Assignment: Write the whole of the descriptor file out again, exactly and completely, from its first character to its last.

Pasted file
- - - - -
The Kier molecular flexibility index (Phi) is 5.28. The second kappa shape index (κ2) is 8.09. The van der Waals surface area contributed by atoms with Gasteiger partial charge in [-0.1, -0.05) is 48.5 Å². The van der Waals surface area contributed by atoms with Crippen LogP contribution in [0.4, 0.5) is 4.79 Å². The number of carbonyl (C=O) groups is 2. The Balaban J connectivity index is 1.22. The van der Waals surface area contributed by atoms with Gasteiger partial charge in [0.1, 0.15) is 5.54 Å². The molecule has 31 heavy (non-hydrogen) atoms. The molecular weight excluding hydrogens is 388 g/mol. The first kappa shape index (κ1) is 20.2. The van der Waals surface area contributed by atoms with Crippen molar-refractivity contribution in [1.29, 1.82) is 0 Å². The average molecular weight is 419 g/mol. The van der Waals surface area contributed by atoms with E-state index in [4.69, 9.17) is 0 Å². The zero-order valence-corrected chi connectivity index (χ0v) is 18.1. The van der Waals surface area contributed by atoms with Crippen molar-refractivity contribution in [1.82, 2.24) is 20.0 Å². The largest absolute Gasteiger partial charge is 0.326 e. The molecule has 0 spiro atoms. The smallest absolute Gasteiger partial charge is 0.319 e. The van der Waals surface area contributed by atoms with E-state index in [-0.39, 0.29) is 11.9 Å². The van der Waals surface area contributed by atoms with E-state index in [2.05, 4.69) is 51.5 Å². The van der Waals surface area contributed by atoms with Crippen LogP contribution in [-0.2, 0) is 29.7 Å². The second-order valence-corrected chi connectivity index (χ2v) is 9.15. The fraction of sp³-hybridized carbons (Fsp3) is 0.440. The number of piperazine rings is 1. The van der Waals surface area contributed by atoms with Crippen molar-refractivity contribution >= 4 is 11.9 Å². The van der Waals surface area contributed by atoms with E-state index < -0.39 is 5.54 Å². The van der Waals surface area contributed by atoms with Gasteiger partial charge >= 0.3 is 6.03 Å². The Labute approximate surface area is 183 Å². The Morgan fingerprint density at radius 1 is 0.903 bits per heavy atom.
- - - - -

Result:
The Kier molecular flexibility index (Phi) is 5.28. The second kappa shape index (κ2) is 8.09. The van der Waals surface area contributed by atoms with Gasteiger partial charge in [-0.1, -0.05) is 48.5 Å². The van der Waals surface area contributed by atoms with Crippen LogP contribution in [0.4, 0.5) is 4.79 Å². The number of carbonyl (C=O) groups is 2. The Balaban J connectivity index is 1.22. The van der Waals surface area contributed by atoms with Gasteiger partial charge in [0.1, 0.15) is 5.54 Å². The molecule has 31 heavy (non-hydrogen) atoms. The molecular weight excluding hydrogens is 388 g/mol. The first kappa shape index (κ1) is 20.2. The van der Waals surface area contributed by atoms with Crippen molar-refractivity contribution in [1.29, 1.82) is 0 Å². The average molecular weight is 419 g/mol. The van der Waals surface area contributed by atoms with E-state index in [4.69, 9.17) is 0 Å². The zero-order valence-corrected chi connectivity index (χ0v) is 18.1. The van der Waals surface area contributed by atoms with Crippen molar-refractivity contribution in [1.82, 2.24) is 20.0 Å². The largest absolute Gasteiger partial charge is 0.326 e. The molecule has 0 spiro atoms. The smallest absolute Gasteiger partial charge is 0.319 e. The van der Waals surface area contributed by atoms with E-state index in [-0.39, 0.29) is 11.9 Å². The van der Waals surface area contributed by atoms with E-state index in [2.05, 4.69) is 51.5 Å². The van der Waals surface area contributed by atoms with Crippen LogP contribution in [-0.2, 0) is 29.7 Å². The second-order valence-corrected chi connectivity index (χ2v) is 9.15. The fraction of sp³-hybridized carbons (Fsp3) is 0.440. The number of piperazine rings is 1. The van der Waals surface area contributed by atoms with Crippen molar-refractivity contribution >= 4 is 11.9 Å². The van der Waals surface area contributed by atoms with E-state index < -0.39 is 5.54 Å². The van der Waals surface area contributed by atoms with Gasteiger partial charge >= 0.3 is 6.03 Å². The Labute approximate surface area is 183 Å². The Morgan fingerprint density at radius 1 is 0.903 bits per heavy atom.